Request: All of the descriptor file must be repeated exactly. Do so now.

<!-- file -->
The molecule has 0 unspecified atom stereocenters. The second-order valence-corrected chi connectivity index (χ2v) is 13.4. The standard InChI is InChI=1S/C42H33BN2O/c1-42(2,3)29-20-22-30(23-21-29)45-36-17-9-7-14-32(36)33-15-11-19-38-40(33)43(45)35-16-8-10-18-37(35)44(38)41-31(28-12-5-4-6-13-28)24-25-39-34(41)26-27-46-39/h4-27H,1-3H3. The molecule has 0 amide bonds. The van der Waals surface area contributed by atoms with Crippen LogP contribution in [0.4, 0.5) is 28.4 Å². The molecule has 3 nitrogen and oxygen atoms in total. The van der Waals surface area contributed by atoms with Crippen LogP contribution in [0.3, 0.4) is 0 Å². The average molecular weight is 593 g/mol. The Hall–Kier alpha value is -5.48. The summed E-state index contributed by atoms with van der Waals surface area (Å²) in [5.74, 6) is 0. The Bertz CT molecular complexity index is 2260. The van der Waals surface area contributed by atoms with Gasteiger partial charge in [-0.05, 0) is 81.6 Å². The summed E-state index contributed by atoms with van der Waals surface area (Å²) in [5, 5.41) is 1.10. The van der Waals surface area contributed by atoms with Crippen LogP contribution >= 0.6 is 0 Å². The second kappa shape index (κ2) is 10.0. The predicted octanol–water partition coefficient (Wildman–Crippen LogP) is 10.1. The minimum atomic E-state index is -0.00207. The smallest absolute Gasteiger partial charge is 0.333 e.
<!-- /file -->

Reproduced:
The molecule has 0 unspecified atom stereocenters. The second-order valence-corrected chi connectivity index (χ2v) is 13.4. The standard InChI is InChI=1S/C42H33BN2O/c1-42(2,3)29-20-22-30(23-21-29)45-36-17-9-7-14-32(36)33-15-11-19-38-40(33)43(45)35-16-8-10-18-37(35)44(38)41-31(28-12-5-4-6-13-28)24-25-39-34(41)26-27-46-39/h4-27H,1-3H3. The molecule has 0 amide bonds. The van der Waals surface area contributed by atoms with Crippen LogP contribution in [0.4, 0.5) is 28.4 Å². The molecule has 3 nitrogen and oxygen atoms in total. The van der Waals surface area contributed by atoms with Crippen LogP contribution in [0.3, 0.4) is 0 Å². The average molecular weight is 593 g/mol. The Hall–Kier alpha value is -5.48. The summed E-state index contributed by atoms with van der Waals surface area (Å²) in [5.74, 6) is 0. The Bertz CT molecular complexity index is 2260. The van der Waals surface area contributed by atoms with Gasteiger partial charge in [-0.05, 0) is 81.6 Å². The summed E-state index contributed by atoms with van der Waals surface area (Å²) in [5, 5.41) is 1.10. The van der Waals surface area contributed by atoms with Crippen LogP contribution >= 0.6 is 0 Å². The second kappa shape index (κ2) is 10.0. The predicted octanol–water partition coefficient (Wildman–Crippen LogP) is 10.1. The minimum atomic E-state index is -0.00207. The smallest absolute Gasteiger partial charge is 0.333 e.